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Your questions about EPD's answered

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An Environmental Product Declaration (EPD) tells the environmental story of a product over its life cycle. It is accurate, independently verified and globally recognised.

  • EPDs allow architects and specifiers to understand the impacts of products across their full supply chain and to undertake direct product comparisons.
  • EPDs allow manufacturers to objectively assess and confidently declare the environmental performance of their products to gain competitive advantage.
  • EPDs enable developers to earn points under green building and infrastructure rating systems like Green Star, LEED and ISCA.

An EPD includes information on:

  • Resources and energy used by or in the making and use of the product or service.
  • Relevant environmental impacts, including the carbon footprint.
  • The functional properties of the product or service, together with the product’s material composition.

Interest in EPDs is growing rapidly with over 50 EPDs already published in Australasia (read here) and over 6000 globally.

Julia Wagener, Sustainability Manager at Fletcher Building and Jeff Vickers, Technical Director at thinkstep ANZ discussed with PrefabNZ the motivation to produce EPDs and how they can be used to design better buildings in a webinar followed by Q&A. Since there was not enough time to address all questions Jeff Vickers has answered those below:

If there are any further questions, please contact Jeff Vickers directly: jeff.vickers@thinkstep.com


Why has the pickup of EPDs in Australia and New Zealand been so slow?

EPD Australasia was only founded 5 years ago. And only since about that time have green building and infrastructure rating tools awarded credits for EPDs. The driver to publish EPDs has therefore not been around for long.

If more developers and architects ask for EPDs, more material manufacturers will be motivated to publish them.

What is the difference between an EPD and an environmental label?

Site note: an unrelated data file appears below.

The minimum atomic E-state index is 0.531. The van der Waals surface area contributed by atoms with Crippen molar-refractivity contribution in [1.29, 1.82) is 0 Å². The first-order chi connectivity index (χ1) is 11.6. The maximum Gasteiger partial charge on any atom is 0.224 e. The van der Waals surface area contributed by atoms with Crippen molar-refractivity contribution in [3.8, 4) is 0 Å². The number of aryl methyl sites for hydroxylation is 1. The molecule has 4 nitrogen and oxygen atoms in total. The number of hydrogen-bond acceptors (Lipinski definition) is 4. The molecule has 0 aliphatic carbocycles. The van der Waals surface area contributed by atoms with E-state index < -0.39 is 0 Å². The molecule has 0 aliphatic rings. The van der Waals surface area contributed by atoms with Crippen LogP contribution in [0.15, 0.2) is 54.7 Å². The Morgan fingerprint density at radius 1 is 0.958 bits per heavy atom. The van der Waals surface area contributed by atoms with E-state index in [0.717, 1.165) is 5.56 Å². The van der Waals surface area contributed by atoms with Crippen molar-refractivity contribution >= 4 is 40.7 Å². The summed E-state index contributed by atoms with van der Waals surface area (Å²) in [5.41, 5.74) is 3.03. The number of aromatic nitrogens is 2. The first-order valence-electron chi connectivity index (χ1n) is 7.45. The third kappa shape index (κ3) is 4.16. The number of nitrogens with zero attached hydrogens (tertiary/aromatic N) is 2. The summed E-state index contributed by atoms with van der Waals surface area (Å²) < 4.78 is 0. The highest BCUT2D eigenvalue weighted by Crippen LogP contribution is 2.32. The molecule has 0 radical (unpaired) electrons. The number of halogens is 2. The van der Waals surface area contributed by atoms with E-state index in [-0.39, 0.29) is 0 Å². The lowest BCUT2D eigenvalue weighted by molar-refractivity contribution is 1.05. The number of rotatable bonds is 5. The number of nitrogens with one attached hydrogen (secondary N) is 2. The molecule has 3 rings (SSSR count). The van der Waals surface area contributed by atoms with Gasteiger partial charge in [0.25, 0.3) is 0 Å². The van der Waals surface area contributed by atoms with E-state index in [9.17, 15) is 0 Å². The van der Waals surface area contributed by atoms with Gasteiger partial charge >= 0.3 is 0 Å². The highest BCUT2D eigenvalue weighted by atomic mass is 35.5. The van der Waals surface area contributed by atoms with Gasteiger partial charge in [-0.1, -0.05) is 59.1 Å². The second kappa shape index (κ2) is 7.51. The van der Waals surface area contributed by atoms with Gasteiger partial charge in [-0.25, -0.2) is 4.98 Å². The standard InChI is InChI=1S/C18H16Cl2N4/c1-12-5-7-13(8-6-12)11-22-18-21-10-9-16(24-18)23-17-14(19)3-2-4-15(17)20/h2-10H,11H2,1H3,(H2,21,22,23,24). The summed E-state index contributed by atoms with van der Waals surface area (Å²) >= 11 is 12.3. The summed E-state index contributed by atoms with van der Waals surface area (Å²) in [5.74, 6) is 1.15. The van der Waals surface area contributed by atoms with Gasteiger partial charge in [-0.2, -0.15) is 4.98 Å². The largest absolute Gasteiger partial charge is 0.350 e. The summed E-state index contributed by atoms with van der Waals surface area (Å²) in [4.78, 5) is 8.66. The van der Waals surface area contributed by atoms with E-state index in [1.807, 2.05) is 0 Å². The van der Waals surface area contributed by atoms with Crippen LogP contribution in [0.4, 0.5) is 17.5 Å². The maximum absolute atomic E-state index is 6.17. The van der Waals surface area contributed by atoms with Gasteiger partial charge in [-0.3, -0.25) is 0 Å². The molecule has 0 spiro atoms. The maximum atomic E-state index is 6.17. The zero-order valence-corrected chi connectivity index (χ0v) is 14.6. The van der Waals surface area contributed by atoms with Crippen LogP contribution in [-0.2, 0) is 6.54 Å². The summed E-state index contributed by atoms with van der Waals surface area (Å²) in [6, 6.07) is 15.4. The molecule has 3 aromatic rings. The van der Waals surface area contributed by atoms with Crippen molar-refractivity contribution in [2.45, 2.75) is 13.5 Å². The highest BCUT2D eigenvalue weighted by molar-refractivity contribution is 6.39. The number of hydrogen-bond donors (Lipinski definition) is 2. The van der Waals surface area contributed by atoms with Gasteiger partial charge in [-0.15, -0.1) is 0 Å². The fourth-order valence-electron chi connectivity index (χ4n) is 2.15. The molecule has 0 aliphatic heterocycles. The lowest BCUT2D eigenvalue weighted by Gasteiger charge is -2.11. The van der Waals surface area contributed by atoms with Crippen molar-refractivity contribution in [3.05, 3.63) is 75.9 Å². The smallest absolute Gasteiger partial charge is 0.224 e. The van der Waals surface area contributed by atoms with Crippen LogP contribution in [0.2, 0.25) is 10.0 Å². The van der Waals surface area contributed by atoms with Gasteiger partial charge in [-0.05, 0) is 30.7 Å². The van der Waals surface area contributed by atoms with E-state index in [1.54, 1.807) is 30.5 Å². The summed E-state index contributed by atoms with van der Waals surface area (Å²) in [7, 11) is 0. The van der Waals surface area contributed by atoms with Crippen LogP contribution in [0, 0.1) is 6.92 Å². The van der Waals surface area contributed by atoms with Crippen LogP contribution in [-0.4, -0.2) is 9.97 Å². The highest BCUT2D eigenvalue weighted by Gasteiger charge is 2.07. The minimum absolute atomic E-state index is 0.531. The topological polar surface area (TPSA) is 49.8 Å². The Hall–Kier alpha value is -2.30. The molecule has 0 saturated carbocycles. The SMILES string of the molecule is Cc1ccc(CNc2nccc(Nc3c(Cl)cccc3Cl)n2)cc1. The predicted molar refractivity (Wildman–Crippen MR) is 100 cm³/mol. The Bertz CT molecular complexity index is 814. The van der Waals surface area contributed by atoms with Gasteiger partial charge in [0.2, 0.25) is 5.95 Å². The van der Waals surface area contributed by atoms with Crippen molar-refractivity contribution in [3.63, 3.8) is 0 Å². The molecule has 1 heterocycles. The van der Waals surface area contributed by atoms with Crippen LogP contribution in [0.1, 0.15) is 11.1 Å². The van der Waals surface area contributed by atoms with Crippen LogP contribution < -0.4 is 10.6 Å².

Environmental declarations and environmental labels provide complementary information, depending on the purpose and target audience of the information. Both are based on international standards and independent verification.

An EPD provides verified, objective and detailed data and facts about the life cycle environmental impact of a product. The reference standards are ISO 14025 for the management of a programme for type III environmental declarations and ISO 14040/14044 for the procedure to carry out a life cycle assessment (LCA).

An environmental label is a third-party verified demonstration that the product fulfils certain environmental criteria defined by the programme owner. It is a type I label following ISO 14024.

Will this EPD mean that building costs will go up?

This is unlikely. One of the main aims of having EPDs is to design low-impact buildings. There is often a link between environmental footprint and cost, so having EPDs may also support you to design buildings that have a lower total cost of ownership as well as a lower footprint.

In markets such as New Zealand where EPDs are relatively new, they are typically seen as a market differentiator and financed as part of a marketing budget. In markets where EPDs are more established, they just part of doing business.